Thursday, February 19th, 2009
The board members of the Federal Reserve are becoming more pessimistic about the economy. Bloomberg reports:
Fed officials, at their policy meeting in late January, said the economy would contract between 0.5% and 1.3% this year, far worse than their October projections spanning between a 0.2% decline and 1.1% expansion. The figures exclude the three highest and lowest forecasts of the Fed’s 16 sitting policy makers at the time. If all projections are included, the output forecast ranges from a decline of 2.5% to a gain of 0.2%.
The odd thing about these projections, or those of most private economists, is that they are an order of magnitude less severe than any numbers that real businesses are experiencing at present. (For that matter, last year’s numbers are suspciously mild, with GDP contracting 4.3% in the second half of ’08.)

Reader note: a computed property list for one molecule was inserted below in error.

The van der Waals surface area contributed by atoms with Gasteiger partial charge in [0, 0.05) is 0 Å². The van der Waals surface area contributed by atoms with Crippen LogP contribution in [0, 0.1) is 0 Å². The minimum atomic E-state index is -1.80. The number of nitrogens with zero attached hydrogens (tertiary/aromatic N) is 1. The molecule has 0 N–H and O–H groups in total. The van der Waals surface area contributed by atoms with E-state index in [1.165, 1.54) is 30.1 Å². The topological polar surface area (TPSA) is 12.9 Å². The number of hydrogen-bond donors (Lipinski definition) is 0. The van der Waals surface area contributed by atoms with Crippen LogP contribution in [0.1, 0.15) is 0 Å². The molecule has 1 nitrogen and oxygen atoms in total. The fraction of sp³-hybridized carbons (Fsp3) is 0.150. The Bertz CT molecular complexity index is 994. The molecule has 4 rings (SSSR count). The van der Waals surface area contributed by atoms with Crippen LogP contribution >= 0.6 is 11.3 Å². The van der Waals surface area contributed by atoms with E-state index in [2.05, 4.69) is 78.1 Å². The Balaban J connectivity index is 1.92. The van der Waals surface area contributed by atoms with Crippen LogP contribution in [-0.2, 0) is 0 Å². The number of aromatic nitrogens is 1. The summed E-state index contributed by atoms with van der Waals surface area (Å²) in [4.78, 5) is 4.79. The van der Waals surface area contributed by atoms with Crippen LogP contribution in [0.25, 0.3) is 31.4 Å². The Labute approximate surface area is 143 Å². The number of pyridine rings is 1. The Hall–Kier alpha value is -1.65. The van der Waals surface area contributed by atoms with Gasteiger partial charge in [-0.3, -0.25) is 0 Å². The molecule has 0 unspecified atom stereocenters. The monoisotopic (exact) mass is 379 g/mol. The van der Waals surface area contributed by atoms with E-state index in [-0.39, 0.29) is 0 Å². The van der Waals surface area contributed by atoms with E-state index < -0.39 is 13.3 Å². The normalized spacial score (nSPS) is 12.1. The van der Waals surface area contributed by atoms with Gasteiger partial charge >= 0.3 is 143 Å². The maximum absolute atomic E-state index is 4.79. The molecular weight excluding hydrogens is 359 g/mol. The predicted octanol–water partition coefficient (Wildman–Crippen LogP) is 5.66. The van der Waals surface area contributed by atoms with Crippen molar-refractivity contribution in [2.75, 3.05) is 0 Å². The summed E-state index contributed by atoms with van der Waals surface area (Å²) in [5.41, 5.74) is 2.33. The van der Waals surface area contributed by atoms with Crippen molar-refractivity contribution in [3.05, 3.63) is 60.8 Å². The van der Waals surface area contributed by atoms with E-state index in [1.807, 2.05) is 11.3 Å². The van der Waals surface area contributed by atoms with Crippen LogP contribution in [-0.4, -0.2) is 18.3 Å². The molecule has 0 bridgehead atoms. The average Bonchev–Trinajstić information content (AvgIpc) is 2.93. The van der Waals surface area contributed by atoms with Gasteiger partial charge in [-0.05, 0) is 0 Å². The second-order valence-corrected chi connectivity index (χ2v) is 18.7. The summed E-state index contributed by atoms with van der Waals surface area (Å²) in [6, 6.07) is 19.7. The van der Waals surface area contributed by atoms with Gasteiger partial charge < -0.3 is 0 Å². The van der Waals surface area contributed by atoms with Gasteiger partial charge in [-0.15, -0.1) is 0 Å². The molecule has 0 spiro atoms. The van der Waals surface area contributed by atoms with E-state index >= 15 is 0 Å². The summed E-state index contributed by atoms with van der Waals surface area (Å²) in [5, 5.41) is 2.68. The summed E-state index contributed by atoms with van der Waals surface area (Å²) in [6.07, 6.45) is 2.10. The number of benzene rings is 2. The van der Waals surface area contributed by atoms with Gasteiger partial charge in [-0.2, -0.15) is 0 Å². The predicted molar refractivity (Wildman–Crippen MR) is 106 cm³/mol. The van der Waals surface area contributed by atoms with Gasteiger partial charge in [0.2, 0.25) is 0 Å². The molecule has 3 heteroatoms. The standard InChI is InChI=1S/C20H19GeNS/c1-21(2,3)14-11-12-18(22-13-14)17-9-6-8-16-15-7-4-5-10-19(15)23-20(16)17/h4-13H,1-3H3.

Car sales are down 30-40% year over year. Housing construction is off 17% versus a year ago. Layoffs each week have doubled versus a year ago. Many retailers are seeing 10-20% contraction in sales. Industrial production dropped 1.7% last month alone. (Off nearly 12% in the last year.)
Virtually the only big name companies that are reporting ANY significant growth are Walmart (+2.8% year over year), McDonalds (+5.4% year over year) and Google (growing 3% a quarter?) The only segments, overall, that are reporting employment growth, very moderate, are education, government and healthcare.
What’s missing? Are we going to see massive downward revisions?